I think him and Coach Limegrover have a very good relationship and I think that always helps and I think that's the same with that entire group.
Q. It looked like when Saquon went in at the one end, that he kind of high-stepped a little bit and it looked like you spent a moment with him on the sidelines. What's your feeling with the players having fun and too much individual expression?
COACH FRANKLIN: Yeah, it's a fine line, because this is a game. It's a game and I want them to have fun and I want them to enjoy it with one another. They work extremely hard. There's nothing wrong when you sack the quarterback, you stand up and you show emotion. That's awesome. You worked hard for that and you celebrate with your teammates. You score a touchdown, you make a big catch, those things are great about the game of football.
But it's like anything else. You've just got to be careful that you don't go too far with it. We don't want to do anything that we're not showing good sportsmanship. We don't want to do anything where this is the ultimate team game and it's about that person.
And our guys for the most part do a really good job of that. Saquon obviously got excited and needs to finish that run into the end zone and hand the ball to the official, which is what he typically does.
The other thing that they need to be aware of is technically, that play could have been called where they throw a flag at the two-yard line, you don't score, the ball is moved back 15 yards and that's a dramatic swing of emotion and field position.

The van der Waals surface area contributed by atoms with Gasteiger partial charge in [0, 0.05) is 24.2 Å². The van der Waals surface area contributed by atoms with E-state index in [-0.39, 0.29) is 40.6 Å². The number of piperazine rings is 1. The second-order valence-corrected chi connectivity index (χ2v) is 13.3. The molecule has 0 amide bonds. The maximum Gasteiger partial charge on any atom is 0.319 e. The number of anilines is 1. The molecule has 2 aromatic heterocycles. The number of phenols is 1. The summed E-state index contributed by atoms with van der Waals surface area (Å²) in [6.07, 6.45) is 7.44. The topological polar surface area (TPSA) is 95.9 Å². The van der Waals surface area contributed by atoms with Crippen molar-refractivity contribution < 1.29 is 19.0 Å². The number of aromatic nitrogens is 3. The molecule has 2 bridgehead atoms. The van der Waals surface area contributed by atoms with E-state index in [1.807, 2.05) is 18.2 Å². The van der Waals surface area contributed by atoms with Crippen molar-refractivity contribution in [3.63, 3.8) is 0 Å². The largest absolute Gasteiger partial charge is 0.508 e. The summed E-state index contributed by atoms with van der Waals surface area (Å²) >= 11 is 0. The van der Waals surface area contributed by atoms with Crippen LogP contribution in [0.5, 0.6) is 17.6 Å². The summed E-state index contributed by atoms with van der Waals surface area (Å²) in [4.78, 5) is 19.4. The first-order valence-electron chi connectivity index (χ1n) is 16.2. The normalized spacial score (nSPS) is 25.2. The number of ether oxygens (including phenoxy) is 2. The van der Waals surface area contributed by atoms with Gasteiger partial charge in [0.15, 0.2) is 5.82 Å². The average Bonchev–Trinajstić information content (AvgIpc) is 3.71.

You know, just being smart and talking to these guys about the importance of playing with energy and playing with passion, having fun, play the game and celebrating with your teammates and being consistent in those things. But there's times obviously that our guys get excited and so do the coaches on the sideline.
Q. How have Andrew Nelson and Brendan Mahon handled their respective injuries from a perspective and personality standpoint, and how have they helped their teammates on the offensive line grow?
COACH FRANKLIN: Yeah, I can probably talk about Nelly because Nelly situation is different. Mahan just got injured, so it's a different situation.
Nelly has done a great job. I think one of the things he's kind of looking for is kind of what is his role right now on the team. When you take the playing out of it, how can he still have a role on the team and have a positive impact.
He's really done a great job of take the young guys under his wing, and those guys that are kind of leaning on him, the Fries and the Menets and the Brosnans, a bunch of guys, the Gellerstedts, and coaching those guys up.
Coach Limegrover has I think like 22 offensive linemen to work with, so having an assistant like Nelson who has played a lot of football, is a real smart guy, he studies the game, that helps. So that's kind of one of the things that he's really been embracing.
He's been through a lot when it comes to injuries. So as you can imagine, it first happened, it was pretty tough. His mom and his dad were back there and I went back and saw him. But he's handled all those things extremely well and I know will come back stronger, stronger from it.
FastScripts Transcript by ASAP Sports